Friday, 16 January 2009

An interview with author, David Coles

David Coles

  • I’d like to introduce you to author, David Coles. Hi David, let's start with a short take - so readers can get a general feel for who you

Hi AJ, I’m half of ‘David Coles & Jack Everett’ and half of ‘Everett Coles’ – between us, we have four published books, printed, eBooks or both, one is currently out of print. There are a few short stories out there written by me alone.
I’ve retired from the daily grind. Now I seem to work harder at writing than I did as a computer systems analyst & designer, a profession I’ve spent most of my working life in until a takeover made me redundant – let go, as US parlance has it – and I spent the last five years at the sharp end writing software for a UK bank.
I still write computer programs for fun. I have a great interest in simulating artificial intelligence – not real AI but cheating at it. I sometimes spend an inordinate amount of time on such projects.
All our novel length works carry a joint author name – whoever is the principal writer, whoever came up with the idea. After discussing the plot and sequence, Jack writes the first draft with me following on a week or so behind, re-writing and adding 10%-25% extra material, checking facts, researching and polishing. Once that process is over, the manuscript goes back and forth four, five, six times for proofing, checking phrasing, use of words and so on.
The usual stuff: married, four grown up daughters, a pet laptop, a home in Yorkshire, England.
  • What compelled you to write your first book?
I started off writing short stories and was fortunate enough to come first in a science fiction magazine competition, it was published along with my address. Jack Everett, now my co-writer, lived in the next village, he gave me a call and it was he who ‘compelled’ me to write our first book. We never sent it anywhere, it was pretty rough but writing it was a laugh a minute – the Romans hired an itinerant tribe of Irishmen to dig a tunnel under the English Channel!
  • And have you always wanted to be a writer?
Yes. From about fourteen, anyway. My first attempt was hand-written in pencil, the editor was courtesy personified.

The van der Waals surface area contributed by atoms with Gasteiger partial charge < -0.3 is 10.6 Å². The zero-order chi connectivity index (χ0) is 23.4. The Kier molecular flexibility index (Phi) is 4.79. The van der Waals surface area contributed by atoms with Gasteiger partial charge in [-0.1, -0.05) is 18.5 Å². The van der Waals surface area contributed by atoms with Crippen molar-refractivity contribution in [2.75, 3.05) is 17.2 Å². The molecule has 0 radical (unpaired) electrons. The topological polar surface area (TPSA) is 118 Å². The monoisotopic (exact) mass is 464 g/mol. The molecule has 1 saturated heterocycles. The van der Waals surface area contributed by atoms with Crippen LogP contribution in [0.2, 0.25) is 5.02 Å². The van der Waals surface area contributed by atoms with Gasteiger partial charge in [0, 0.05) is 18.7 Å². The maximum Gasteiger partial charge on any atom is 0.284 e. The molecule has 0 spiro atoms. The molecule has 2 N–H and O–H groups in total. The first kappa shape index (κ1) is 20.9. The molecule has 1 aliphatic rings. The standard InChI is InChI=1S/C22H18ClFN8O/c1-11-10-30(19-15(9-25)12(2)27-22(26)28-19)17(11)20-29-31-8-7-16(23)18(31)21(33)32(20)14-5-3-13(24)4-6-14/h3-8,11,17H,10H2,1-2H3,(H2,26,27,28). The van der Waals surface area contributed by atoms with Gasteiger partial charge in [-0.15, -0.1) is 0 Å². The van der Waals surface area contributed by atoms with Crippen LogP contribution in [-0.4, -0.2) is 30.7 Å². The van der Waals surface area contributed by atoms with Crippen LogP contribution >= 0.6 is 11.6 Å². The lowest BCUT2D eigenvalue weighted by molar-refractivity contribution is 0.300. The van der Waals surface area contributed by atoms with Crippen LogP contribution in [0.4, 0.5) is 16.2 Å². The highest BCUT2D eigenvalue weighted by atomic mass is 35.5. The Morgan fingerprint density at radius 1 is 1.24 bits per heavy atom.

• So tell us a little bit about your books. What are their titles; which is your favorite if you have more than one, and briefly let us know what they are about.
Our most recently published book is ‘the Abbot and the Acolyte in Death & Taxes’, the first in what we hope will be a series. A medieval mystery set in southern France in and around a real abbey in a real village using real geography – a theme we hope to continue in any sequels. The Abbot is a traveling auditor for the Papal office, a job he was given because he was a nuisance. In Death & Taxes, he rescues a youngster from a dreary monastery and together, they eventually solve the murders of twin monks, one big clue being provided by a goat which could eat almost anything. The story is gently humorous, as true to medieval life as possible and, we hope, true to its genre.
The first story we had published was a fantasy in the classic tradition. The hero was a thief, manipulated into performing a quest by a sorcerer who held the love of his life imprisoned. The hero succeeds only to find that though the woman was real, the love which drove him was purely artificial and vanished in the moment of success.

  • Are you currently working on any writing projects our readers should watch for release soon?
Our latest book has just been accepted by Libros International and will be going through editing very shortly. ‘Jihad’ is a political thriller, it describes the changes in society and political scenery following a huge act of terrorism in the UK. It is not a nice book, despite individual altruism and understanding, the UK is not a nice, fair’s fair, place to be. There is light towards the end, however; signs that a more liberal outlook is returning.